Last fall/autumn (23 Oct), we noted that one company has developed the interesting tactic of going after users of health tech to gain fees. This was the curious case of one penny-stock company, patent holder and personal health record (PHR) developer MMRGlobal, sending out 250 letters per week to EHR/EMR users–practices, hospitals and notably pharmacies–to notify them of possible patent violations they were committing by using their contracted system, without licensing fees paid to MMR Global, and offering them licenses. As of late November the total was over 1,000. (FierceEMR, 28 Nov 12)
The evident aim of this fishing expedition was not to collect pennies from petite practices or pills from your local pharmacy, but to collect evidence of use for claims of patent violations from developers and large organizations. According to FierceEMR based on their November release, MMRG has signed license agreements valued at more than $30 million.
Here are the big tunas they are setting on the hook:
- At the end of January, the company filed suit against Walgreens in US District Court, claiming that Walgreens’ “Manage Your Prescription Service” infringes on MMRG’s patents and seeks not only an injunction but also to collect fees. (FierceEMR, 5 Feb; company announcement 31 Jan)
- In Australia, MMRG is investigating the National eHealth Transition Authority (Nehta), the federal/state entity rolling out a PHR, for infringement on patents it holds in Australia (The Australian, updated, 12 Feb, MarketWatch press release 5 Feb)
- Posted 8 February on the MMRG Facebook page, they will also investigate the Microsoft HealthVault/AARP partnership, adapting HealthVault for AARP Health Record, for “any possible infringements”
- And posted 7 Feb on Facebook, is this company also seeking to go into the insurance business? “Also very close to seeing the day when MMR Patent Infringement Protection is offered as part of underwriters Medical Malpractice Insurance coverage for hospitals.”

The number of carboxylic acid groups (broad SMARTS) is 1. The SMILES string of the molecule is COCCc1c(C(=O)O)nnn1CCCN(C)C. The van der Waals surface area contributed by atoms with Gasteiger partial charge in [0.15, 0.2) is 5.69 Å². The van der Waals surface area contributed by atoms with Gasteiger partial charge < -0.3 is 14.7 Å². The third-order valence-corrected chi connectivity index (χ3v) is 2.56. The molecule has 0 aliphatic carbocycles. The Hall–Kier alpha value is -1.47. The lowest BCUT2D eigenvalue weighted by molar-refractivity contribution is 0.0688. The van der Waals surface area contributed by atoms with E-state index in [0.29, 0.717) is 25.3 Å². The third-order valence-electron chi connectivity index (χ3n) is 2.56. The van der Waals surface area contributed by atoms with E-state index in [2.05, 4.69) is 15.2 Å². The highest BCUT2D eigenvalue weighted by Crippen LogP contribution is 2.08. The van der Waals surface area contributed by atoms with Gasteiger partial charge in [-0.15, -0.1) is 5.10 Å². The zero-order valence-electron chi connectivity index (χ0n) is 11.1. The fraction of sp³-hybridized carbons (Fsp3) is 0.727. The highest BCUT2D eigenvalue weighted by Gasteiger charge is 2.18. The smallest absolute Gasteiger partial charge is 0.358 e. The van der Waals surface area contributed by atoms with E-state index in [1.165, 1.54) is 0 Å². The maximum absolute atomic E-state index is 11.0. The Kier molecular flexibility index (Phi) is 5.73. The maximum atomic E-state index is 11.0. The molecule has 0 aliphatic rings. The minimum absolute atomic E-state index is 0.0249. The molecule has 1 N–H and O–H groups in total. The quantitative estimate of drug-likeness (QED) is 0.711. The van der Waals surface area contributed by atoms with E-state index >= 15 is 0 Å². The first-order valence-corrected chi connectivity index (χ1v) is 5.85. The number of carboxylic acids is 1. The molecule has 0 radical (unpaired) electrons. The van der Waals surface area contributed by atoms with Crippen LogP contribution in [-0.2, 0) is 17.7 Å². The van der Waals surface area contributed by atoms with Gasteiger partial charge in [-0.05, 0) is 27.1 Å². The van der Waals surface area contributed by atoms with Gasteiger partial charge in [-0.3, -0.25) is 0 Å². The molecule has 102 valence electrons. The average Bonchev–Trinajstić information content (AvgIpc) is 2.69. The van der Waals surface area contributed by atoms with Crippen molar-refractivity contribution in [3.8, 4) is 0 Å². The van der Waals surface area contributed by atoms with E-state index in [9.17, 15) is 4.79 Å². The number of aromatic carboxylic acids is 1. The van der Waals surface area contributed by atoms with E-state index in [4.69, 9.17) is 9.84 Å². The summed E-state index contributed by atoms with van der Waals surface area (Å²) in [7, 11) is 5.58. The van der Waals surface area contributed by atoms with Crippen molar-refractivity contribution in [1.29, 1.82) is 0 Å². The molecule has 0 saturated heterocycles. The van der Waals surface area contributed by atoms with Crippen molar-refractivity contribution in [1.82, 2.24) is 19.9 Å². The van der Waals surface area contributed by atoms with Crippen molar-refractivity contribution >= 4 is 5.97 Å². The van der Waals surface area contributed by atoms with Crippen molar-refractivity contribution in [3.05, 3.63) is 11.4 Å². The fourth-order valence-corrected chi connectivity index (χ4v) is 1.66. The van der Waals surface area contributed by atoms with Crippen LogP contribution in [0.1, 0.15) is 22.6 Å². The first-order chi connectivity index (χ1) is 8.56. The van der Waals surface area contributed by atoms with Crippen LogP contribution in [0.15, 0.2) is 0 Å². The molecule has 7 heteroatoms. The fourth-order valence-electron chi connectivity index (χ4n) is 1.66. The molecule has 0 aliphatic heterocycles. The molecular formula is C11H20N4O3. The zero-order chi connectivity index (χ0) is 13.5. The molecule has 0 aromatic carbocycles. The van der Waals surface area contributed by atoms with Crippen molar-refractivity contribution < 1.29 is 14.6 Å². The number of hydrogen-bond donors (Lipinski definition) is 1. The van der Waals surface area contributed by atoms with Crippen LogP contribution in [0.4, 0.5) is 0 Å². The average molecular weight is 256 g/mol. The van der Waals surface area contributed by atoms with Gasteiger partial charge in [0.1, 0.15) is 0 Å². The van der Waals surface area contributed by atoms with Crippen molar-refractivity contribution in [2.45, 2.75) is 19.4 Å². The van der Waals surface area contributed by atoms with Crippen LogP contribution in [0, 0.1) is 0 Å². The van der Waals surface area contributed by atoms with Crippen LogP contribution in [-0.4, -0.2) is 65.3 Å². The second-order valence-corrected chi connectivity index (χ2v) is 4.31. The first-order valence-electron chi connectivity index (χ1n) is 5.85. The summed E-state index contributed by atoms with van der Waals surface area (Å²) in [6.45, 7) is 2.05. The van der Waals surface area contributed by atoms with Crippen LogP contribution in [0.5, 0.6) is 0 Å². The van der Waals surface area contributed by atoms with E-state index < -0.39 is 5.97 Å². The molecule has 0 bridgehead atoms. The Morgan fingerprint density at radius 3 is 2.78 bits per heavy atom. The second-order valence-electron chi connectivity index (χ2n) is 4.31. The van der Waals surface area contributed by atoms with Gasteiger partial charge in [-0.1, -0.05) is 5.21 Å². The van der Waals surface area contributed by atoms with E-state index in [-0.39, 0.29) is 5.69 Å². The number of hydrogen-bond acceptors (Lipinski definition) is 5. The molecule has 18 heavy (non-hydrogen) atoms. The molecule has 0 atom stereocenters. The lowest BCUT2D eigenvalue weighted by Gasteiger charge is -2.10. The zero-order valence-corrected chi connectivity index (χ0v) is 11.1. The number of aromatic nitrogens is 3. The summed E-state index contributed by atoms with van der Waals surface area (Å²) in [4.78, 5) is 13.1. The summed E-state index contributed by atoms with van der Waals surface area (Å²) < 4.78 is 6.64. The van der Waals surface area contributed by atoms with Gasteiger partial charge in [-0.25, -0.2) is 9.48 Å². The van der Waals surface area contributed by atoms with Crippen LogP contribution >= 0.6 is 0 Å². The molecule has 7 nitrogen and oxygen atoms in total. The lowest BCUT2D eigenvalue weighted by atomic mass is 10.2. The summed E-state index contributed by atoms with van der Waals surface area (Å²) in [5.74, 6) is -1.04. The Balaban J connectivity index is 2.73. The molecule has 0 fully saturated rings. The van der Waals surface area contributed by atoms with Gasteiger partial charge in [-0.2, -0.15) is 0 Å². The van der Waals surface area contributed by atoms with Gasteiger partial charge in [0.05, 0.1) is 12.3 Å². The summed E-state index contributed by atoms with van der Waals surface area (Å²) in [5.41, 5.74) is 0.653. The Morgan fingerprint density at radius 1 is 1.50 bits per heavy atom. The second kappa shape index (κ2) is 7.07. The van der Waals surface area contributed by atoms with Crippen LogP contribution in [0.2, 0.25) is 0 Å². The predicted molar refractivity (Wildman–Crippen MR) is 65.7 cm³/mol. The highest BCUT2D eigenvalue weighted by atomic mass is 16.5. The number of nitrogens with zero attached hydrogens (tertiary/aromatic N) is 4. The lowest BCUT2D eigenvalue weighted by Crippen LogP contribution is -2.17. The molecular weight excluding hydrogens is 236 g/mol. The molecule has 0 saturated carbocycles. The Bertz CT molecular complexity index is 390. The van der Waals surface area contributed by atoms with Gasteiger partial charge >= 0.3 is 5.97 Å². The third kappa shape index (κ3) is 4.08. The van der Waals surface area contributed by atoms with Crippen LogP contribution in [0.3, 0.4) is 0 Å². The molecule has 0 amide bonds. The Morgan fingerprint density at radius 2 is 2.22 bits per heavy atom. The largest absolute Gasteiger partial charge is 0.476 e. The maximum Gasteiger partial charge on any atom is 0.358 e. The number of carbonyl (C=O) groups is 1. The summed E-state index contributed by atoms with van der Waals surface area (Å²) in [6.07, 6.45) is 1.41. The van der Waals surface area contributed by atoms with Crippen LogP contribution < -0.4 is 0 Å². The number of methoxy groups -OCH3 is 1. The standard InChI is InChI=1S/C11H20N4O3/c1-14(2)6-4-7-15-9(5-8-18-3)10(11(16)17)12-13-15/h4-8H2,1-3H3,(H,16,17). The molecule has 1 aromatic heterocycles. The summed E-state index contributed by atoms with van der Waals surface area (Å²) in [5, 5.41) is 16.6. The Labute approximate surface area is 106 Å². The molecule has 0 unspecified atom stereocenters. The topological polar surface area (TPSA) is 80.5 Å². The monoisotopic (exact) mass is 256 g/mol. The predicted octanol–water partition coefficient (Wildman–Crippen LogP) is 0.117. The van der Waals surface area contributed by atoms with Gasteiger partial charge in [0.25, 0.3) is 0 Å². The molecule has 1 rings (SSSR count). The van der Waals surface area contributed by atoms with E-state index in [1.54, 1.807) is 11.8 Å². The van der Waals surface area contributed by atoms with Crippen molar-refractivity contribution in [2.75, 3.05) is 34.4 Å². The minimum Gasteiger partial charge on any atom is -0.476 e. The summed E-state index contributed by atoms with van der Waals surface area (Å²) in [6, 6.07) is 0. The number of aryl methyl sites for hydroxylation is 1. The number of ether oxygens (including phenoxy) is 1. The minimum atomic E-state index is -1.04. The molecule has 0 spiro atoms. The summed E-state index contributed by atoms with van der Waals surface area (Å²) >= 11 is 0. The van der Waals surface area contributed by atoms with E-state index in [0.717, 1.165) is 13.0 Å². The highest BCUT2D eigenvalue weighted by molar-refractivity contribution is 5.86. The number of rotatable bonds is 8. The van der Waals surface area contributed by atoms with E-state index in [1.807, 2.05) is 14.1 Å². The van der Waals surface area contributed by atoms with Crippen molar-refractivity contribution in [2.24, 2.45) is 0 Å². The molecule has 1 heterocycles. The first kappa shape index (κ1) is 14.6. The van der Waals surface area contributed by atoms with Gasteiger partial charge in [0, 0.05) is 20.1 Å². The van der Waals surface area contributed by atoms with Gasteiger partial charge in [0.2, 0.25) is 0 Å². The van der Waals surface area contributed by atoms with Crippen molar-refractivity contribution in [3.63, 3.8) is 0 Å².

The timing is interesting, in that on 9 Jan (press release), they received approval for two more patents (with 57 claims, same as Heinz varieties) to their previous five in portfolio, and the release widely trumpets their global patents/pendings.
In December, Healthcare Holdings Group, a small Florida-based EHR company–one of those 600-odd in the US market–licensed for five years the patents around the MMRG PHR, MyMedicalRecords. This EHR had developed its own PHR and patient portal, AccessMyRecords. The announcement by the HHG CEO was not partnership language:
“In spite of the fact that our two companies regularly compete in the marketplace, we recognize the importance of MMR’s Patent Portfolio as we approach requirements under the HITECH Act mandating the use of Personal Health Records and Patient Portals by 2014. Therefore, for the benefit of our clients and shareholders, we have made the decision to license the technology at this time. Although we approach the market differently, we both have a mission to provide seamless connectivity between patients and physicians.The Agreement with MMR is consistent with HCH’s position to enhance and support industry-wide standardization efforts. HCH will launch its MU-1 compliant EHR at HIMSS13.” (HealthcareITNews, 18 Dec)
Unlike NPEs as defined by Mr. Felts, MMRG evidently seems capable of marketing its own system in conjunction with a licensee, Interbit, announcing 6 Jan that the MMR portal will be used in a Michigan hospital. The company CEO is also very active with governmental entities, based on activities posted on the MMRGlobal Facebook page, which is there for anyone to see with a Facebook account–and will be sitting in the audience for the State of the Union address.
There is a long road between lawsuit and settlement (especially in the US contingency system), but the activities of this company give us a view of a particularly audacious endgame.